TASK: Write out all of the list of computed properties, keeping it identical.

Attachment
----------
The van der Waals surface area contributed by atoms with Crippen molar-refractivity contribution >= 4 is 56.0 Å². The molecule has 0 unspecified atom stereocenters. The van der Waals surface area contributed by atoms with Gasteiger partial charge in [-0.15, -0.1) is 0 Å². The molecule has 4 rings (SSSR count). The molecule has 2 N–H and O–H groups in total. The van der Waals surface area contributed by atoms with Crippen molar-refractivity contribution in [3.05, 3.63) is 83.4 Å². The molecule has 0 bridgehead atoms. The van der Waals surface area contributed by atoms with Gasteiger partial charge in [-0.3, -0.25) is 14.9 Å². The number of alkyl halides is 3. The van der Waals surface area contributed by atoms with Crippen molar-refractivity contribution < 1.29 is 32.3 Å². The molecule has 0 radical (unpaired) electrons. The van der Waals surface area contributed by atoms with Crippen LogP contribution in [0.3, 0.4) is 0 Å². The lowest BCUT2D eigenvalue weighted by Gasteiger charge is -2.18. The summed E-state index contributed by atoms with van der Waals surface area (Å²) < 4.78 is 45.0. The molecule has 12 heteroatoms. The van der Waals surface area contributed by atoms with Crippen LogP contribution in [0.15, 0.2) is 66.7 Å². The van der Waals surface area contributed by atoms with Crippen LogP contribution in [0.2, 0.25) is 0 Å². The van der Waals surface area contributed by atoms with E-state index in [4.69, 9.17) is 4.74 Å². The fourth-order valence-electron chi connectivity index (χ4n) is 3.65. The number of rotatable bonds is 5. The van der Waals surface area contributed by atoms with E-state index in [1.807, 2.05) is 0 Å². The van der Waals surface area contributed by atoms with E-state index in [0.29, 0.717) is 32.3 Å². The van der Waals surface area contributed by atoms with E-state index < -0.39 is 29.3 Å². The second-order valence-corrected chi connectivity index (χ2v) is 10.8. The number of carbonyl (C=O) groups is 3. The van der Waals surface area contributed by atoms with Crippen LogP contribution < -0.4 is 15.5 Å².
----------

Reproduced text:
The van der Waals surface area contributed by atoms with Crippen molar-refractivity contribution >= 4 is 56.0 Å². The molecule has 0 unspecified atom stereocenters. The van der Waals surface area contributed by atoms with Gasteiger partial charge in [-0.15, -0.1) is 0 Å². The molecule has 4 rings (SSSR count). The molecule has 2 N–H and O–H groups in total. The van der Waals surface area contributed by atoms with Crippen molar-refractivity contribution in [3.05, 3.63) is 83.4 Å². The molecule has 0 bridgehead atoms. The van der Waals surface area contributed by atoms with Gasteiger partial charge in [-0.3, -0.25) is 14.9 Å². The number of alkyl halides is 3. The van der Waals surface area contributed by atoms with Crippen molar-refractivity contribution < 1.29 is 32.3 Å². The molecule has 0 radical (unpaired) electrons. The van der Waals surface area contributed by atoms with Crippen LogP contribution in [0.3, 0.4) is 0 Å². The lowest BCUT2D eigenvalue weighted by Gasteiger charge is -2.18. The summed E-state index contributed by atoms with van der Waals surface area (Å²) < 4.78 is 45.0. The molecule has 12 heteroatoms. The van der Waals surface area contributed by atoms with Crippen LogP contribution in [0.15, 0.2) is 66.7 Å². The van der Waals surface area contributed by atoms with Crippen LogP contribution in [0.2, 0.25) is 0 Å². The van der Waals surface area contributed by atoms with E-state index in [4.69, 9.17) is 4.74 Å². The fourth-order valence-electron chi connectivity index (χ4n) is 3.65. The number of rotatable bonds is 5. The van der Waals surface area contributed by atoms with E-state index in [1.807, 2.05) is 0 Å². The van der Waals surface area contributed by atoms with E-state index in [0.29, 0.717) is 32.3 Å². The van der Waals surface area contributed by atoms with E-state index < -0.39 is 29.3 Å². The second-order valence-corrected chi connectivity index (χ2v) is 10.8. The number of carbonyl (C=O) groups is 3. The van der Waals surface area contributed by atoms with Crippen LogP contribution < -0.4 is 15.5 Å².